Norwegian to require vaccinations before cruises, pitches CDC on July 4 start date

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FILE – In this May 8, 2013, file photo, people pause to look at Norwegian Cruise Line’s ship, Norwegian Breakaway, on the Hudson River, in New York. On Monday, April 5, 2021, Norwegian Cruise Line’s parent company asked the Centers for Disease Control and Prevention for permission to resume cruises from U.S. ports on July 4 by requiring passengers and crew members to be vaccinated against COVID-19 at least two weeks before the trip. (AP Photo/Richard Drew, File)

(NEXSTAR) – The Norwegian Cruise Line is seeking permission to resume trips from U.S. ports on July 4, requiring passengers and crew members to be vaccinated against COVID-19 at least two weeks before the trip.

The Miami company said its precautions go well beyond steps taken by others in the travel and leisure industry that have already reopened, including airlines, hotel, restaurants and sporting events.

Norwegian Cruise Line Holdings Ltd. plans to begin U.S. sailings at 60% of capacity and raise that to 80% in August and 100% in September. Norwegian also operates Oceania Cruises and Regent Seven Seas Cruises.

Company shares jumped 6% Monday and pulled the shares of rival cruise lines hire as well. Shares Carnival Corp. and Royal Caribbean Group gained nearly 5% and more than 3%, respectively.

CEO Frank Del Rio detailed the request in a letter to Dr. Rochelle Walensky, director of the U.S. Centers for Disease Control and Prevention. The CDC has blocked cruise ships from U.S. ports with a no-sail order since March 2020, after outbreaks on several ships around the world.

Norwegian joins other cruise lines

Norwegian is not the first cruise line to announce that people will have to be vaccinated before taking their next vacation on the company’s ships.

On March 19, Royal Caribbean said that it planned to resume cruises in June.

The cruise line will offer 7-night cruises leaving from The Bahamas that will stop at the company’s private island, CocoCay, and Cozumel, Mexico.

“The new itineraries departing through August, which will sail with vaccinated crew, will be available to adult guests who are fully vaccinated against COVID-19 and those under the age of 18 with negative test results,” the company said in a news release.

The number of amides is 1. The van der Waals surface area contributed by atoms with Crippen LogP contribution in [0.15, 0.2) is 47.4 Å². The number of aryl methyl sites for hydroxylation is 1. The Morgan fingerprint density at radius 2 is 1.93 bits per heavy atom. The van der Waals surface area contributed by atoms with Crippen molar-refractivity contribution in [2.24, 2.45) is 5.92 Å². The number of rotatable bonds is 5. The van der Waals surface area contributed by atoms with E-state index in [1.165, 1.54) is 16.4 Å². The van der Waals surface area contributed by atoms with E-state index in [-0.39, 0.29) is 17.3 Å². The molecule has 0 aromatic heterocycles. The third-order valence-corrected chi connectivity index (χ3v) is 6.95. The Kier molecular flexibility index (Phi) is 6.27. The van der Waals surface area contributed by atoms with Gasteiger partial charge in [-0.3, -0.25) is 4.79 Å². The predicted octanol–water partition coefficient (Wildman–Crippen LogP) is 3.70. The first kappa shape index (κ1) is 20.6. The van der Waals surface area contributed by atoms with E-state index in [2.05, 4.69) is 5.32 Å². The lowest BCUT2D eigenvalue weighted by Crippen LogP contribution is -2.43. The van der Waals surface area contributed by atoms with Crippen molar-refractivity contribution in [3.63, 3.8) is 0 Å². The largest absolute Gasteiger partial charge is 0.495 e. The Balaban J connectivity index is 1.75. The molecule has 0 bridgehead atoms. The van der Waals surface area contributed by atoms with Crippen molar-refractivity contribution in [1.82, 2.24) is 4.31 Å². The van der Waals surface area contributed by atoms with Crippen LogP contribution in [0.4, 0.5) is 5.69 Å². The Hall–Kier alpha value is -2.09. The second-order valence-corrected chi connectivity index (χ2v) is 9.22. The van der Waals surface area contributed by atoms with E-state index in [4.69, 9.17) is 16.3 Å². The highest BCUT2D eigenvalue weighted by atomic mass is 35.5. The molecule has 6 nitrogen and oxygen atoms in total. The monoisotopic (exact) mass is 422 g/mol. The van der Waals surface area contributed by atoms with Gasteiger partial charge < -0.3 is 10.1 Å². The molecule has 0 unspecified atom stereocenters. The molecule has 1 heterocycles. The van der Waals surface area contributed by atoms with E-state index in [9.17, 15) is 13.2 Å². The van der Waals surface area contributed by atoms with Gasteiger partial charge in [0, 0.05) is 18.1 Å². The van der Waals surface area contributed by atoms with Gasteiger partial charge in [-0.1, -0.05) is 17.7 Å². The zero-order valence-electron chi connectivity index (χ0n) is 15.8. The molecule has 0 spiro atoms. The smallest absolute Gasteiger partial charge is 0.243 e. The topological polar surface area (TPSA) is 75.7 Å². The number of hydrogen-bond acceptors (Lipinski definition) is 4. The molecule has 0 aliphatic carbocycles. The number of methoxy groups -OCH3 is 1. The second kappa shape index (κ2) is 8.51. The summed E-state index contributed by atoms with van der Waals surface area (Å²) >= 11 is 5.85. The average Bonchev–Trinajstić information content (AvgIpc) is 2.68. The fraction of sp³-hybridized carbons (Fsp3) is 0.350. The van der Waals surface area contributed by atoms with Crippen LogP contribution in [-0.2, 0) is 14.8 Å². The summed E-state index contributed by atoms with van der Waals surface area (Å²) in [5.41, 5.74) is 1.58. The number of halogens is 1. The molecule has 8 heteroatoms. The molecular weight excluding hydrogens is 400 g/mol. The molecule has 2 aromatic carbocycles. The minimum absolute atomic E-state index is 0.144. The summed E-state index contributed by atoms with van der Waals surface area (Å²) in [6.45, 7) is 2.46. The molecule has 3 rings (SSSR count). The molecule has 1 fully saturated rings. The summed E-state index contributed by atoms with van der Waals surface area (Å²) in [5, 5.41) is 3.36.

In a press release four days later, Royal Caribbean announced a series of 7-night summer cruises from Bermuda, but added that “at this time” they are opening booking to vaccinated adults and that “this current health and safety measure, like others, may evolve as they are evaluated on an ongoing basis.”

Along with Royal Caribbean, Norwegian joins other lines such as Celebrity, Crystal, UnCruise Adventures, Virgin, American Queen Steamboat Company and others in announcing a vaccine requirement on at least some cruises.

CDC changes requirements

On Friday, the CDC updated its guidance to say that fully vaccinated people can travel within the U.S. without getting tested for the coronavirus or going into quarantine afterward. It also issued more technical details around its conditional plan to allow cruise ships in U.S. ports, but it did not say when cruise lines could resume sailing.

Still, Walensky urged caution and said she would “advocate against general travel overall” given the rising number of infections.

The CDC said Monday that it “is committed to working with the cruise industry and seaport partners to resume cruising” following a phased approach. “Cruising safely and responsibly during a global pandemic is difficult,” especially with concern over new variants of COVID-19, the agency added.

The Associated Press contributed to this report.

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